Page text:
From now until June this year, Donnell expects the monthly number of sales to sit between 20,000 and 30,000 – at worst, half the January 2008 benchmark.  Transactions will take a while to pick up again as the pipeline of a sale is typically five months, so “2020 will be the year when we had half a market” he adds.

RICS’s monthly survey of price expectations, which acts as a fairly accurate bellwether of the market, has just recorded its largest drop since 1998.  House price growth tends to follow this marker a few months later.  Does this sharp fall in transactions mean house prices will drop by twice as much as after the financial crash?  Not necessarily, partly because the causes of these two contractions are different.

“The significant falls in values and transactions in 2007 were a consequence of less credit and an imbalance of supply and demand, which had a bigger impact on pricing” says Cook. “The current inability to transact and most people’s ability to put plans on hold means that the medium-term outlook now is a bit different to back then.”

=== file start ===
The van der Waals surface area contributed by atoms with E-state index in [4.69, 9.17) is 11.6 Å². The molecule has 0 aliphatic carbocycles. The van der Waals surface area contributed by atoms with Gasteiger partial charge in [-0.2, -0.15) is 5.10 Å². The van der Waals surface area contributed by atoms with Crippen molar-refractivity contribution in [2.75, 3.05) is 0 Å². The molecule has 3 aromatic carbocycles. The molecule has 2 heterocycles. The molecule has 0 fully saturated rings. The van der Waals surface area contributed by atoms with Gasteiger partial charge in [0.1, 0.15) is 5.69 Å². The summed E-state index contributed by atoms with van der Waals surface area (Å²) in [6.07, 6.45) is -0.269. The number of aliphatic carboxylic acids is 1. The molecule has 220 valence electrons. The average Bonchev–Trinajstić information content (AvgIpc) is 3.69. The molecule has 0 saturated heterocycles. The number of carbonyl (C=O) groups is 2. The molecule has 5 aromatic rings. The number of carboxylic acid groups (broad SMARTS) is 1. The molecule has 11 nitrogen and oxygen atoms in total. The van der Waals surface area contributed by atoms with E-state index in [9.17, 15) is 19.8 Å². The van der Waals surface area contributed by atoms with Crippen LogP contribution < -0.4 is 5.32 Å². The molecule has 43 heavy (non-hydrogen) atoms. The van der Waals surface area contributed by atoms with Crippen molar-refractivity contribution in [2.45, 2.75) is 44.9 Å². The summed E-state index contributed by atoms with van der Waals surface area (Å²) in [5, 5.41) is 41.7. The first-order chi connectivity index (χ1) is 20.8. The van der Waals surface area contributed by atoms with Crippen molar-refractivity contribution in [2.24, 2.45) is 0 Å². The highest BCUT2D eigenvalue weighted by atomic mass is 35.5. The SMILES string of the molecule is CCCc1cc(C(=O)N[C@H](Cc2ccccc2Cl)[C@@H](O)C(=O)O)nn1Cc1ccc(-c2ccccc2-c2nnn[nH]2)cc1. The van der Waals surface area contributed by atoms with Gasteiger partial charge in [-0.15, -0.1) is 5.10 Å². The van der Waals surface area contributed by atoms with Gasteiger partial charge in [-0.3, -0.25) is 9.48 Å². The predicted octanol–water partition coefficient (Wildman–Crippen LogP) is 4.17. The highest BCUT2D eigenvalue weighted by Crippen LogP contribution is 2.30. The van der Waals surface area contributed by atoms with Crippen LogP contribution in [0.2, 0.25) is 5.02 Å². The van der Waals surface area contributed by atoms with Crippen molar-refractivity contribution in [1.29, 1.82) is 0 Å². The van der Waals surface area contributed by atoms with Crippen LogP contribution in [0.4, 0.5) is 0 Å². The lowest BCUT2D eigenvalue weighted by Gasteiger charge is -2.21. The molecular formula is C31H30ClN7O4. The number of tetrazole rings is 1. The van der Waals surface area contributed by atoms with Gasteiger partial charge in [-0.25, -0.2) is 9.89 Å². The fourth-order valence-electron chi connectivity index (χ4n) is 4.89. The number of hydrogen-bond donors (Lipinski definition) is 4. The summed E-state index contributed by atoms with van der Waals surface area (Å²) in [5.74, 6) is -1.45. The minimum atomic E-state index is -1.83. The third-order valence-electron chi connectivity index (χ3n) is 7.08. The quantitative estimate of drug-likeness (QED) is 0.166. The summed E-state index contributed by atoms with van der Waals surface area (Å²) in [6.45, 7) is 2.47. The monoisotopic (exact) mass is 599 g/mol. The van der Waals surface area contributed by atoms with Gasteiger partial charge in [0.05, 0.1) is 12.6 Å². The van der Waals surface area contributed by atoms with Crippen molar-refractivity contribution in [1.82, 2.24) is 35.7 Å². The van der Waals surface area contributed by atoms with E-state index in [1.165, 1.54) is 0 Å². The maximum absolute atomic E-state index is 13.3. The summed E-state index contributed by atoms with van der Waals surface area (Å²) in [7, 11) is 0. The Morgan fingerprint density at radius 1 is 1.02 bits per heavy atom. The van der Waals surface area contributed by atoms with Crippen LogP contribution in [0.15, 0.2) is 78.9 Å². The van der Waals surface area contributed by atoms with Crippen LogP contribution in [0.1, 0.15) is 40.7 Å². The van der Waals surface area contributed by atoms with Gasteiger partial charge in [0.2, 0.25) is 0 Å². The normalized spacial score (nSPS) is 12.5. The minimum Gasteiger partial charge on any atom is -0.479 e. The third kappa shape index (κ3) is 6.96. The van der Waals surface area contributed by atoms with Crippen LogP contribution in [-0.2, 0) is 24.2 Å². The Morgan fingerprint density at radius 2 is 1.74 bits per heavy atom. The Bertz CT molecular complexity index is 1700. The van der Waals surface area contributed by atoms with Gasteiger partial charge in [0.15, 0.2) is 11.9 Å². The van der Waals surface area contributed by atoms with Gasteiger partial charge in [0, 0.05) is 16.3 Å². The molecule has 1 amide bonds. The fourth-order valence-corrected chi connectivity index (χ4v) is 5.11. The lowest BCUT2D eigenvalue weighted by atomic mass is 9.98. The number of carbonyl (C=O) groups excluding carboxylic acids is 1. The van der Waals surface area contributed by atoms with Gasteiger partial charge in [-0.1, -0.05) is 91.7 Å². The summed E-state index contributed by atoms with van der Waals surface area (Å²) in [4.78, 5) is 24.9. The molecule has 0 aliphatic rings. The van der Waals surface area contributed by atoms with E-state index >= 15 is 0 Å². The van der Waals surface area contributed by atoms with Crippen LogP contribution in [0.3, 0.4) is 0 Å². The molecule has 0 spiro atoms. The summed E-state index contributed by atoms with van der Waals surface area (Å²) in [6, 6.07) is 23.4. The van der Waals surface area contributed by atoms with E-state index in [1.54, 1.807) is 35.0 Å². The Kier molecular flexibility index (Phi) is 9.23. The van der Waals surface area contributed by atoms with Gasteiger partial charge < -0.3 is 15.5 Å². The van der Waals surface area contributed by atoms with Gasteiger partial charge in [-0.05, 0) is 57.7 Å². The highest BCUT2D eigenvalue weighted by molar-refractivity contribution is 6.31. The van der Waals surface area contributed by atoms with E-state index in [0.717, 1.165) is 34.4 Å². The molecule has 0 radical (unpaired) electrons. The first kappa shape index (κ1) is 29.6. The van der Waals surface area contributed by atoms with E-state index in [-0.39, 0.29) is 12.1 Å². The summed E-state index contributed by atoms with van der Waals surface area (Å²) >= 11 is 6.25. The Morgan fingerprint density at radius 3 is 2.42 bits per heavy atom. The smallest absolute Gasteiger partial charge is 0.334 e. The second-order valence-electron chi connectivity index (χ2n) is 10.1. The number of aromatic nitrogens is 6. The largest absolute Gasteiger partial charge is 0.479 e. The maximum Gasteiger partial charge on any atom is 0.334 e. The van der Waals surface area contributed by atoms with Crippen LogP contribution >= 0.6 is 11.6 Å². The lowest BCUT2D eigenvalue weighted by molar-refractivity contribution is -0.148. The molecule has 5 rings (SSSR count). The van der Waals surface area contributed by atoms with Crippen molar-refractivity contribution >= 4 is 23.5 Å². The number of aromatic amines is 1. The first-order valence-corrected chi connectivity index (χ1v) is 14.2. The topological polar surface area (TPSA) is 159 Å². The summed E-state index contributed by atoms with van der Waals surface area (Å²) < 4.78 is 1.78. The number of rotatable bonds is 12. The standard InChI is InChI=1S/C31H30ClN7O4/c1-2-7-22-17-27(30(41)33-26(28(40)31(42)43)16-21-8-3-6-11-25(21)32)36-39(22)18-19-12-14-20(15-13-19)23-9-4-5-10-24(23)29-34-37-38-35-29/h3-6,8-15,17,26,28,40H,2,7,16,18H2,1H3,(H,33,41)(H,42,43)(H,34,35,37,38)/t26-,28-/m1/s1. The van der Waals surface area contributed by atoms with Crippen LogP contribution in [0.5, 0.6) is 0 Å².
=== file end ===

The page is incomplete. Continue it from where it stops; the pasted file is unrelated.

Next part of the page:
The outlook for the housing market is now very closely tied to the quick recovery of the economy and resulting unemployment figures.

One of the most negative house price forecasts published so far is by Alastair Neame, an economist at the Centre for Economics and Business Research, who has predicted prices will fall by 13% this year.  “We are particularly pessimistic” says Neame, because disposable incomes are forecast to drop by 5%.

As people purchase homes with lending, this number gets multiplied up when it comes to its relation to house prices, says Neame. This will be compounded by the fact that lenders are already becoming far more risk averse.  Even if people haven’t lost their jobs, their buying power will be significantly decreased.

Lessons from 2008